The thing is, Wendy is not only focused on getting her groove back, but she is also trying to be every woman, and despite what Chaka Khan said, it is just not all in her. The hot professor-slash-commentator-slash-lifestyle influencer-slash-all around bad-bitch and supermom is quite a mouthful for a multi-hyphenate. If I were to assume, I suspect that her reality TV presence is affecting her professional endeavors, leading her to lean into this pivot as a result. Regardless of the reason, it was alarming to see what little thought she had put forth into the launch of Onyi Candles outside of the design, failing to do so much as file for a trademark or registered business license when she is labeling her essentials line with a not-uncommon Igbo name. Eddie is clearly frustrated by her lack of follow-through, and I am sure that tension will be used as fodder to help blow up the rumor of an affair that Gizelle — who spent the latter part of the episode attempting to berate Karen for spreading falsehoods on her — brings to the group as plausible explanation for her attitude adjustment. Gizelle knows full well that the rumors are not the reason yet can’t help but to carry the bone to Ashley, who is fighting to stay relevant this season as a young mom of two; as the kids say these days, she understands her assignment in this dynamic.
The show is doing its best to make Candiace indispensable, so she coordinates the next group trip to Williamsburg, VA. Gizelle is right; there is nothing to do in Williamsburg, as evidenced by the fact that Candiace’s grandparents have settled into retired life there. Are they going to go catch a football game at William and Mary (whose team is called “The Tribe)? As a group of Black women, I can’t imagine they want to spend time in Colonial Williamsburg (despite it being featured in the B-roll) — a tourist trap partially sponsored by the Daughters of the Confederacy that has been criticized for both perpetuating the Lost Cause myth of the American Civil War and minimizing the existence of slavery and segregation — unless Bravo is trying to brace us for yet another teachable moment. The Kingsmill estate where they’re staying at, however, is quite lovely; ever committed to the narrative of Black Excellence, they all squeal at the idea that they are swimming in the same sheets Barack Obama once laid in.
The season isn’t slowing down anytime soon: Next week, Michael revels in the fact that Juan Dixon still isn’t here right now, and we finally get to the showdown between Wendy and the green-eyed bandits. See you then!
• For someone who has such a quick mouth, Candiace has really been struggling with delivering shade lately. Her declining to invite Ashley to two events in a row isn’t witty or conniving it just … is. Meanwhile, Ashley dropped a perfectly timed “the record reflected that” in response to Gizelle bringing up her calling Candiace’s old townhouse Dorothy’s property.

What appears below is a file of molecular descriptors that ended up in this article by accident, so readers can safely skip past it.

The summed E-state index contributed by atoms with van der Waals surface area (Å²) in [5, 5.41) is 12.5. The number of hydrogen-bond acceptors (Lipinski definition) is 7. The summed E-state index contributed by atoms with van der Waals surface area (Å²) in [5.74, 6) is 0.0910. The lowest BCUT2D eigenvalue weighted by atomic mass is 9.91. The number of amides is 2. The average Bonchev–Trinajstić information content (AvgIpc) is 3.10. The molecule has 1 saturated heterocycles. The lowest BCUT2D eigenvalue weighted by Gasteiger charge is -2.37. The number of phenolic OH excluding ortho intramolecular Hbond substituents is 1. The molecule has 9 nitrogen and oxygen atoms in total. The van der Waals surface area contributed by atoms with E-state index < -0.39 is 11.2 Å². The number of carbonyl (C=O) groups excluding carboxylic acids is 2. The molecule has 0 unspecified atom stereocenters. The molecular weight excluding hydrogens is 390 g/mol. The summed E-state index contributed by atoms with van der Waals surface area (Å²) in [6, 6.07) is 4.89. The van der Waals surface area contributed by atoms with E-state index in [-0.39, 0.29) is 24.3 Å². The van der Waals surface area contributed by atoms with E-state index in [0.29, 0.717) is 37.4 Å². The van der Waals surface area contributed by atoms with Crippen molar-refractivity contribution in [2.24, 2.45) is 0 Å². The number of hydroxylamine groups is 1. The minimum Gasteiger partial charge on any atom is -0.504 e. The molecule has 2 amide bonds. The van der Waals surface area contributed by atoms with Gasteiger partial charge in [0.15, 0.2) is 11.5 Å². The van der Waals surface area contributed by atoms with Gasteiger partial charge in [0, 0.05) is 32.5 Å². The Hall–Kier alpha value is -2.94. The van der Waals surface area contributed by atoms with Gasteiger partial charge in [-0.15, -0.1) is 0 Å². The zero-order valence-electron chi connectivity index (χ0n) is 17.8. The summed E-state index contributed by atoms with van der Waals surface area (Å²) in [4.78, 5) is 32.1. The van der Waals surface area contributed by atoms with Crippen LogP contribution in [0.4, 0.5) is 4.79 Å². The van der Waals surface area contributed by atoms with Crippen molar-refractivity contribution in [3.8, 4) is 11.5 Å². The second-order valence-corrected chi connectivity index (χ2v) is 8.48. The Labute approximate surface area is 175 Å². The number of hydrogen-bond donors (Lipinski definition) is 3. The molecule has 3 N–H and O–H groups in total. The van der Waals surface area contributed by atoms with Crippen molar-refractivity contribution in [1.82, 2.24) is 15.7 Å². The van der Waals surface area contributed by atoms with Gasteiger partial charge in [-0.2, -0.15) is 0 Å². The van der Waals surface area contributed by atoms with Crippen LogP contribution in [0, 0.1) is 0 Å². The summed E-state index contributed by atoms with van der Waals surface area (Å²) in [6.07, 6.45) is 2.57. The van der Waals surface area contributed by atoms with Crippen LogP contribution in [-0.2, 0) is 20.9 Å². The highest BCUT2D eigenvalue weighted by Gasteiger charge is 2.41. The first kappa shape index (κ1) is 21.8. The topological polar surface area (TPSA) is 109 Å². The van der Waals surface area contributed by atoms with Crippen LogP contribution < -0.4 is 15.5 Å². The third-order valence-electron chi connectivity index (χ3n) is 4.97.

• Fecal matter played a surprisingly strong supporting role in this episode. Newborns relieving themselves, the cast talking about dropping deuces on the delivery table, to people just talking shit — I just hope everyone washed their hands properly. It was all worth it, however, for this quote from RHOP producers: “Is the real reason why you and Jamal divorced because he freaked out when you pooped during labor?” What other TV show is giving you camp at this level?!
• If Bravo goes in and edits Michael, the Rumpelstiltskin of the Outback, out from the rest of the season, I promise I will actually pay for Peacock TV and not just rely on screeners.
• I have no verdict on whether Mia has worked pole before, but the threshold of what these women are impressed by is embarrassingly low. Did they not see J.Lo in Hustlers? A carousel around the pole is like, entry-level stuff. You would have thought she did an inversion the way that the ensemble was carrying about. They are just not good dancers, and we, unfortunately, have way too much footage that reinforces that. It was great to see Robyn upbeat and having fun, though, and I would be 100 percent unsurprised if Karen had a pole in her bedroom in an earlier life.
• The women continue to comment on the fact that Wendy and Karen have mended fences, yet they all (save Candiace) have reconciled with Ashley’s messy self. These ladies need to accept that they are all flip-flopping hypocrites and move on; this is not a show where you hold the higher ground on principles.
• The second Candiace places that microphone in her hands, I knew we were in for a long trip. Can you imagine being on a 3-hour bus ride with someone who needs to turn everything into a karaoke moment? My Airpods would have been in my ear so fast.
• I am really trying to keep my Candiace digs to a minimum because I do recognize that she is trying to bring a different approach to the collective this season, but I can’t help to call out one more thing. I know that Candiace has been a campaign and White House staffer, but calling former President Obama your boss is like me calling the CEO of my last day job my boss. That’s technically true, but they still wouldn’t know my last name if you asked.
• Robyn dancing on the pole and letting loose about sex was genuinely refreshing to see, and I hope we get more of that. Depression is not linear and comes with many peaks and valleys, and it would be unfortunate if the show exclusively homed in on her low moments.
• Is Askale going to step up to the plate at some point? For a self-described “Ethi-Oprah,” she sure does a hell of a job at being able to fade into the background.